Jefferson also followed Locke when he wrote in the Declaration that it is government’s responsibility to protect these rights. Among the first orders provisioned in the document is that the people shall lead the country. It was decided that the government should not appear as a separate entity that exerted complete control over the people, but rather as a raw expression and representation of the masses. The Founding Fathers used the ideas written years earlier in an attempt to “form a more perfect union” by adopting this revolutionary way of thinking about government and leadership.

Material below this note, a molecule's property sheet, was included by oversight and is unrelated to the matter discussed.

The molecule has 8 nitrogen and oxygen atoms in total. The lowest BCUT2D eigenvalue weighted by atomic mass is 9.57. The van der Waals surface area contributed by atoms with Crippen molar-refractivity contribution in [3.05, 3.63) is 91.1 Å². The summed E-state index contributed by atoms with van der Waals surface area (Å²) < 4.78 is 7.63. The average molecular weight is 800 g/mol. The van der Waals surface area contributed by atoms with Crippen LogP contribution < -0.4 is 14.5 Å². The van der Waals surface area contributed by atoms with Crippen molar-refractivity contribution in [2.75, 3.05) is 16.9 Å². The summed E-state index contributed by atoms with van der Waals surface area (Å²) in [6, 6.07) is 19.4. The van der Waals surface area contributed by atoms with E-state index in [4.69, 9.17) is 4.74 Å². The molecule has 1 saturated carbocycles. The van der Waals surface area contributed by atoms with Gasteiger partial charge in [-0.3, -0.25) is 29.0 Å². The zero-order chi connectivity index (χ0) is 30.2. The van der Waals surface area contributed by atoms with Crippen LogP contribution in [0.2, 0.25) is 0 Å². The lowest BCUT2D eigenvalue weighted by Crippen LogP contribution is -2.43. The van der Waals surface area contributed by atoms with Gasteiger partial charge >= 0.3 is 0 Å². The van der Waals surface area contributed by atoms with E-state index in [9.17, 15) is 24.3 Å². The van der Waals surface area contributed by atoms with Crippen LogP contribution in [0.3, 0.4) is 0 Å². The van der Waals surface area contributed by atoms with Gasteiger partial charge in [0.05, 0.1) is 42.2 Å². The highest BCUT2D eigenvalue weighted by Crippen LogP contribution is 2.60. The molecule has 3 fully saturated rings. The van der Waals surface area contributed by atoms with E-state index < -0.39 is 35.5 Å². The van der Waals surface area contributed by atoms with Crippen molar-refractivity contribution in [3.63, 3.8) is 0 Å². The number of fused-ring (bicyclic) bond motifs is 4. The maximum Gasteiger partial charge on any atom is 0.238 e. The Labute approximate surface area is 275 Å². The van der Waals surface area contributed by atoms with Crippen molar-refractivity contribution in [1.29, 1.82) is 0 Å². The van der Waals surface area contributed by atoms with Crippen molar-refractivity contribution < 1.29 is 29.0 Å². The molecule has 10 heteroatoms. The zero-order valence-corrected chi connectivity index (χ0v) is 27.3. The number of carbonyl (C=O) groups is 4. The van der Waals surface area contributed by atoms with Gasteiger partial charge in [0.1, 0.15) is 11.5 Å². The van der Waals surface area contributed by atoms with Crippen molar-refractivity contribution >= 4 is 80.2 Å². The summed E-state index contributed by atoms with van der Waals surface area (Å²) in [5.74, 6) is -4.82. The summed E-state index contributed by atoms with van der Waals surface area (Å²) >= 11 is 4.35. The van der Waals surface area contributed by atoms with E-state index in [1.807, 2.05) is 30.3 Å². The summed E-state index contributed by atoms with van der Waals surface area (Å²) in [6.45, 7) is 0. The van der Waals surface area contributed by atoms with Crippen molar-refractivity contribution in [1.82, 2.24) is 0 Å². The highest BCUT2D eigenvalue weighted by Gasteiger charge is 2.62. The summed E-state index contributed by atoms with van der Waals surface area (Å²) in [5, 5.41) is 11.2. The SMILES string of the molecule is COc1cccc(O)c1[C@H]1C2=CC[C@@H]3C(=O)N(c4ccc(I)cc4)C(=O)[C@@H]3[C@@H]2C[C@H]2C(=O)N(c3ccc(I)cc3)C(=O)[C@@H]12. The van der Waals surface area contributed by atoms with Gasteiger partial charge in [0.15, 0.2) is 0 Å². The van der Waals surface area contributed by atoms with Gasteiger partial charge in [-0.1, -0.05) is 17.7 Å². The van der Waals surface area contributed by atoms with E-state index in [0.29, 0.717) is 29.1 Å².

Another founding father who was influential in promoting the concept of natural rights was born a century later. Thomas Paine was born in England, the land he would eventually pit the United States against. Indeed, after emigrating in 1774, Paine quickly became involved in the revolutionist movement, and wrote two pamphlets, Common Sense (1776) and The American Crisis (1774), in an attempt to inspire the colonists toward revolution. These texts were met with immediate success in Colonial America, despite being simply signed “by an Englishman.” Common Sense was especially influential as it came into circulation shortly after the beginning of the Revolutionary War and was key in spreading the idea of a peaceful, democratic republican post-war government once independence was achieved (Raphael, 237). The pamphlet did well to compare the senseless bloodshed brought by a tyrannical monarch with the peace-proposed system of democratic government that would protect the natural rights of all its citizens. The rhetoric conveyed by Thomas Paine was hugely successful; the American people were so inspired by his words that John Adams remarked that “Without the pen of the author of Common Sense, the sword of Washington would have been raised in vain” (Commager, 273). However, his writings during the American Revolution were not the only in which he displayed his zeal for the protection of natural rights. Indeed, Paine was imprisoned for a year in France in late 1793 for spreading the concept of free thought and freedom of religion. Though he was released the following year, he did not stop writing on the subjects. In 1797, Paine published Agrarian Justice, which outlined his beliefs regarding the right to private property and even discussed the concept of government defense of personal income, though the latter would not be incorporated into United States law until around a century later (Paine 3). Regardless, his spreading of ideas central to modern American democracy was key to igniting the Revolutionary War and guiding the nation to the system of government that is still in use today.